The internet is almost a public good, and competition is not enough to keep the network healthy and growing.
Knowledge is the currency of power today. Land, capital and unskilled labour will not matter as much as knowledge as ‘factors of production’ beyond a point in achieving growth and prosperity.
The internet is both the manifestation of the power of knowledge, and has allowed knowledge to have so much value by interlinking vast amounts of it. In the net neutrality debate, a lot of analogies have been drawn about what the internet is, on why you should either enforce neutrality or stick to market competition. People have compared the internet to highways, to cable TV, to milk cartons, to electricity grids and to many more things. Rather than improving clarity, metaphors are distracting here – as the internet is only very poorly comparable to most other things.
A basic notion about the internet is that it is a networked good, which means that its value increases with its size. As my colleagues Karthik Shashidhar and Saurabh Chandra have pointed out, the utility of a network increases as the square of the number of nodes on it. Any barriers in this network will fragment it, and reduce the overall value of the network. It can however be argued if the size of the network needs to increase, then there needs to be sufficient private gain for the network provider. Enforcing something like net neutrality, they argue, could come against that. This logic is certainly used in many other networks including that for cable TV.
The internet is all but a public good – which means that the marginal social benefit of consuming internet services is much larger than the private benefit of doing so. Human civilisation as a whole is better off when it is more interconnected, more radically networked, and capable of doing things previously unimaginable. In that context, the internet defies comparison to any other network previously built by humanity. After proto humans manage to walk upright, the quest for knowledge has been central to their progress. Since the invention of language and of writing, the internet might be the biggest radical jump in making the quest for knowledge easier.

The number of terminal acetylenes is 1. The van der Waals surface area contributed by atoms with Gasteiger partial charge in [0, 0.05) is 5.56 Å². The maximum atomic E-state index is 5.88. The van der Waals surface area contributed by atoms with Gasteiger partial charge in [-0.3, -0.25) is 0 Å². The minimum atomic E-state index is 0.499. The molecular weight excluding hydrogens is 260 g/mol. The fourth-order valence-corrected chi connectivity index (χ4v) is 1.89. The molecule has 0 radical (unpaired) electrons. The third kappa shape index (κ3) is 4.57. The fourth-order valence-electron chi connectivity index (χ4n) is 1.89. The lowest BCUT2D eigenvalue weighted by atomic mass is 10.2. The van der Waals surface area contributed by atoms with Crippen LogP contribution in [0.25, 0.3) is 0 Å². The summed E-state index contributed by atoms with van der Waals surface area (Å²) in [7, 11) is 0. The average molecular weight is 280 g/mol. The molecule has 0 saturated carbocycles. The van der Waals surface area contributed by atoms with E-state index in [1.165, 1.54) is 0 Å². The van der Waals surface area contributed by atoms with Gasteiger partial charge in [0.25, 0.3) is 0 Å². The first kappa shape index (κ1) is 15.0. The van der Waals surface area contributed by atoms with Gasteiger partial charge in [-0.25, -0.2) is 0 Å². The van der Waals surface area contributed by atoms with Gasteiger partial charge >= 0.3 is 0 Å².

It is true that the internet was not always open (remember AOLnet?) and that it took a series of accidents to get us where we are today. It is also true that future networks could be even more radical and we must not constrain our imagination to what is presently possible with the internet. Many argue that sufficient competition in the network provider space can ensure network health – that regulations enforcing net neutrality are both unnecessary and counter productive. My colleague Nitin Pai in fact bats for net neutrality because the ISP market is uncompetitive in India, with high entry barriers and intense regulation.
However, if the internet is a public good – will competition ever be sufficient to ensure the vibrancy of the network? Will competition be sufficient to improve the effective network size? I would argue that it might fall short of the mark. Thus, regulations that enforce net neutrality may be necessary to prevent ‘walled gardens’ from springing up. Competition must certainly be encouraged, but restrictions must be placed both on differential pricing of data from different sources, and of content providers from directly paying for the data their consumers use. While this will lead to a few inefficiencies, it is a necessary trade-off to keep the internet as open and flat as possible.